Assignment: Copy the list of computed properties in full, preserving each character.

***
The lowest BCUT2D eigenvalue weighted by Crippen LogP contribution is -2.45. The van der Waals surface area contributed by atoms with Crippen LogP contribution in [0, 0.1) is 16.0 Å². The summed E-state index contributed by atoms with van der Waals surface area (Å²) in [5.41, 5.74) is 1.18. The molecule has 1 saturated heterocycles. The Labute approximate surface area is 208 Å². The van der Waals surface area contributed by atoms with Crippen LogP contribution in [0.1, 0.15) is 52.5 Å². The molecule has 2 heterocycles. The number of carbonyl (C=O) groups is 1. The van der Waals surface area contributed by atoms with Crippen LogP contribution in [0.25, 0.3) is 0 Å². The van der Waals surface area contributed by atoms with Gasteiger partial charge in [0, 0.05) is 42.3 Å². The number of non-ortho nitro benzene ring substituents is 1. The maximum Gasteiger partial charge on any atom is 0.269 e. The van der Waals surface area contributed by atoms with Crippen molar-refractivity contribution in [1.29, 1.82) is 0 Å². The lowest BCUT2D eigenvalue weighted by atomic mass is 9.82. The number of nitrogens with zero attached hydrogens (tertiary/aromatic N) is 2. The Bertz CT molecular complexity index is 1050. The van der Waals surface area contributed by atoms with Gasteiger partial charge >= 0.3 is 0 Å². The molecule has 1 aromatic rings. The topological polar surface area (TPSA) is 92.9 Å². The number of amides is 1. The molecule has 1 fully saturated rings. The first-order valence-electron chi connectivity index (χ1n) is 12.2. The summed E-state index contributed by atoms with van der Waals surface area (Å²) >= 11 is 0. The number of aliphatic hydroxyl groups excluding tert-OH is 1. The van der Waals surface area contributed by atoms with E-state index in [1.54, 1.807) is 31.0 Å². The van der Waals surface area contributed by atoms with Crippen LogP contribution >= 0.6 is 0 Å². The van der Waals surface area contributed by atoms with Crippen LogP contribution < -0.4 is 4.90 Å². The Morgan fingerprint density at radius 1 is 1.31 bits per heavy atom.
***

The lowest BCUT2D eigenvalue weighted by Crippen LogP contribution is -2.45. The van der Waals surface area contributed by atoms with Crippen LogP contribution in [0, 0.1) is 16.0 Å². The summed E-state index contributed by atoms with van der Waals surface area (Å²) in [5.41, 5.74) is 1.18. The molecule has 1 saturated heterocycles. The Labute approximate surface area is 208 Å². The van der Waals surface area contributed by atoms with Crippen LogP contribution in [0.1, 0.15) is 52.5 Å². The molecule has 2 heterocycles. The number of carbonyl (C=O) groups is 1. The van der Waals surface area contributed by atoms with Crippen LogP contribution in [0.25, 0.3) is 0 Å². The van der Waals surface area contributed by atoms with Gasteiger partial charge in [0, 0.05) is 42.3 Å². The number of non-ortho nitro benzene ring substituents is 1. The maximum Gasteiger partial charge on any atom is 0.269 e. The van der Waals surface area contributed by atoms with Crippen molar-refractivity contribution in [1.29, 1.82) is 0 Å². The lowest BCUT2D eigenvalue weighted by atomic mass is 9.82. The number of nitrogens with zero attached hydrogens (tertiary/aromatic N) is 2. The Bertz CT molecular complexity index is 1050. The van der Waals surface area contributed by atoms with Gasteiger partial charge >= 0.3 is 0 Å². The molecule has 1 aromatic rings. The topological polar surface area (TPSA) is 92.9 Å². The number of amides is 1. The molecule has 1 fully saturated rings. The first-order valence-electron chi connectivity index (χ1n) is 12.2. The summed E-state index contributed by atoms with van der Waals surface area (Å²) >= 11 is 0. The number of aliphatic hydroxyl groups excluding tert-OH is 1. The van der Waals surface area contributed by atoms with E-state index in [1.54, 1.807) is 31.0 Å². The van der Waals surface area contributed by atoms with Crippen LogP contribution >= 0.6 is 0 Å². The van der Waals surface area contributed by atoms with Crippen LogP contribution < -0.4 is 4.90 Å². The Morgan fingerprint density at radius 1 is 1.31 bits per heavy atom.